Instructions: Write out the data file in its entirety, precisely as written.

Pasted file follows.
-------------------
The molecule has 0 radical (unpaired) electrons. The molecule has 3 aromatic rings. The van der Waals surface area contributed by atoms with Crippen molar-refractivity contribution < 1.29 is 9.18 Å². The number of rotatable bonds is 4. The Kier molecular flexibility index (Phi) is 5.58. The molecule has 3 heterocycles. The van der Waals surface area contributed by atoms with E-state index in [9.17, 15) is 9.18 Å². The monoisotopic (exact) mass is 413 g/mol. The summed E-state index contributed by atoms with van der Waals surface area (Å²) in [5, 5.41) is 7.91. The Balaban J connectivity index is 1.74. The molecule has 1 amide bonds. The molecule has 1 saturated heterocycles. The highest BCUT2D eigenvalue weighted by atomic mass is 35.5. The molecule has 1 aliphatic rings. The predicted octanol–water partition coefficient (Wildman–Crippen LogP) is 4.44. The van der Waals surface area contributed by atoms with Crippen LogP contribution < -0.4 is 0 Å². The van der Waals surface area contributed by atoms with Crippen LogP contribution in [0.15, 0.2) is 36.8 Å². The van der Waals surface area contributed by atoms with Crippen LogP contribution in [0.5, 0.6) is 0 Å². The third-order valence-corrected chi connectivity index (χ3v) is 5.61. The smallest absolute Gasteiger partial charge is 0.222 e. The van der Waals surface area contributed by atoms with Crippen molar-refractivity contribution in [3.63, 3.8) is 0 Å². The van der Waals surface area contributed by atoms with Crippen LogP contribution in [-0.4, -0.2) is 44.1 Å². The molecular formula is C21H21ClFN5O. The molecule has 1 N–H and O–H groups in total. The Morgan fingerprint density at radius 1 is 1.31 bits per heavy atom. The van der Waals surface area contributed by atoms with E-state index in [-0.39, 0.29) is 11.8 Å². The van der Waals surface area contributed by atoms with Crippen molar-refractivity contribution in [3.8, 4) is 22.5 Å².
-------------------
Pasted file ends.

The molecule has 0 radical (unpaired) electrons. The molecule has 3 aromatic rings. The van der Waals surface area contributed by atoms with Crippen molar-refractivity contribution < 1.29 is 9.18 Å². The number of rotatable bonds is 4. The Kier molecular flexibility index (Phi) is 5.58. The molecule has 3 heterocycles. The van der Waals surface area contributed by atoms with E-state index in [9.17, 15) is 9.18 Å². The monoisotopic (exact) mass is 413 g/mol. The summed E-state index contributed by atoms with van der Waals surface area (Å²) in [5, 5.41) is 7.91. The Balaban J connectivity index is 1.74. The molecule has 1 amide bonds. The molecule has 1 saturated heterocycles. The highest BCUT2D eigenvalue weighted by atomic mass is 35.5. The molecule has 1 aliphatic rings. The predicted octanol–water partition coefficient (Wildman–Crippen LogP) is 4.44. The van der Waals surface area contributed by atoms with Crippen LogP contribution < -0.4 is 0 Å². The van der Waals surface area contributed by atoms with Crippen LogP contribution in [0.15, 0.2) is 36.8 Å². The van der Waals surface area contributed by atoms with Crippen LogP contribution in [0.5, 0.6) is 0 Å². The third-order valence-corrected chi connectivity index (χ3v) is 5.61. The smallest absolute Gasteiger partial charge is 0.222 e. The van der Waals surface area contributed by atoms with Crippen molar-refractivity contribution in [3.63, 3.8) is 0 Å². The van der Waals surface area contributed by atoms with Crippen LogP contribution in [-0.4, -0.2) is 44.1 Å². The molecular formula is C21H21ClFN5O. The molecule has 1 N–H and O–H groups in total. The Morgan fingerprint density at radius 1 is 1.31 bits per heavy atom. The van der Waals surface area contributed by atoms with E-state index in [-0.39, 0.29) is 11.8 Å². The van der Waals surface area contributed by atoms with Crippen molar-refractivity contribution in [3.8, 4) is 22.5 Å².